THIS Creative Live class on lighting with Felix Kunze and THIS  frequency separation class by PhLearn helped me to be able to produce beauty work like this. 

(Furnace is off; sigh of relief.)

Although some of the questions required some hard honesty, I hope you took the time to answer them. The great adventure of being an artist is discovering what else you have within you. I'll leave you with a quote from one of my favorite books, "Art & Fear" by David Bayles

“Making art means working in the face of uncertainty; it means living with doubt and contradiction, doing something no one much cares whether you do, and for which there may be neither audience nor reward. Making the work you want to make means setting aside these doubts so that you may see clearly what you have done, and thereby see where to go next. Making the work you want to make means finding nourishment within the work itself.”

If you're feeling brave share some of your answers in the comments below. I would love to hear what you're crushing, what you want to improve on, and what your social media handle is so I can check out your journey. 

Happy clicking. 

Michelle VanTine's picture

Michelle creates scroll-stopping images for amazing brands and amazing people. She works with businesses, public figures, sports & products. Titled “Top Sports Photographers in Miami” in 2019 (#5) and 2020 (#4), she was the only female on the list both years. Follow the fun on IG @michellevantinephotography @sportsphotographermiami

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An interesting article. How are the clicks? Not high probably due to the confronting notion of self-examination [and no presence of gear review clickbait!].

I have images that are quite good and I know why others are not. While I like to be diverse and learn new things, I know my weaknesses and usually wait for the opportunity to explore them as needed.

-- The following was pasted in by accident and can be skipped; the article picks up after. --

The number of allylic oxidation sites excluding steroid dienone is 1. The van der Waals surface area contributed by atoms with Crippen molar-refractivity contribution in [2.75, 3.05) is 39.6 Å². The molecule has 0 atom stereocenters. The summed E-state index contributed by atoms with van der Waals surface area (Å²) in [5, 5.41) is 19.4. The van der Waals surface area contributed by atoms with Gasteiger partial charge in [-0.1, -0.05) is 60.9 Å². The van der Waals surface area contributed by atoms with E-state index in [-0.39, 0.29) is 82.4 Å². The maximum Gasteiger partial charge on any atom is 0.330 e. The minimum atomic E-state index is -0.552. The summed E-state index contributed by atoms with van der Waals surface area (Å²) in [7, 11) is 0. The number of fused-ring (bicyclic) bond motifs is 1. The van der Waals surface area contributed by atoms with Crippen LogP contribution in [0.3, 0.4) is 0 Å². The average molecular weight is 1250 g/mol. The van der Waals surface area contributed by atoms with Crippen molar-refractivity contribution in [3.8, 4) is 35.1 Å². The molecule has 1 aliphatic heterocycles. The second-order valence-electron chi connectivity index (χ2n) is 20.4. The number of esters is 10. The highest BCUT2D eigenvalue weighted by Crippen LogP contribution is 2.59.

I do know that I will not pander to the many stereotypes that abound in photography, except as a base for further expression. Stay different.

Photography has been a personal journey for me and I do feel that I am inproving. I have been uploading one picture a day, every day, for two years to a photography website. My ranking on this website is high. I am popular. I will accept that as evidence.

Then, I compare myself to others on the site and realise that, rather than the quality of work, they seem to rely upon the social networks they have established which are more important than the quality of shot, for most of them anyway. Yes, I do have a social network, too.
There is also a propensity of the site to promote people who pay $9.95 per month to subscribe over lowly minions such as myself who do not and are limited to one upload every 12 hours. More validation for me, I suppose.
And as a part of monetising the site to encourage subscribers, a whole heap of trash pictures are promoted that are not great.

So, this site is a flawed mechanism for the purpose of validation and personal growth. Better than nothing. I look forward to other suggestions that are more useful and can better assuage my ego.


Tony thank you for your reply. Sadly, not as much response as I had expected. It sounds like you're doing a great job. Consistently creating and thinking about your work, being intentional. I only see two images on your profile, but they are very nice.

Thanks. Now I have intentionally uploaded two more pics!
LOL, Best Wishes...

Oh la la. Very nice. Keep clicking away! Have a great weekend

Love your article. I definitely did an introspective based on it and will take action to continue to improve my work. Thanks!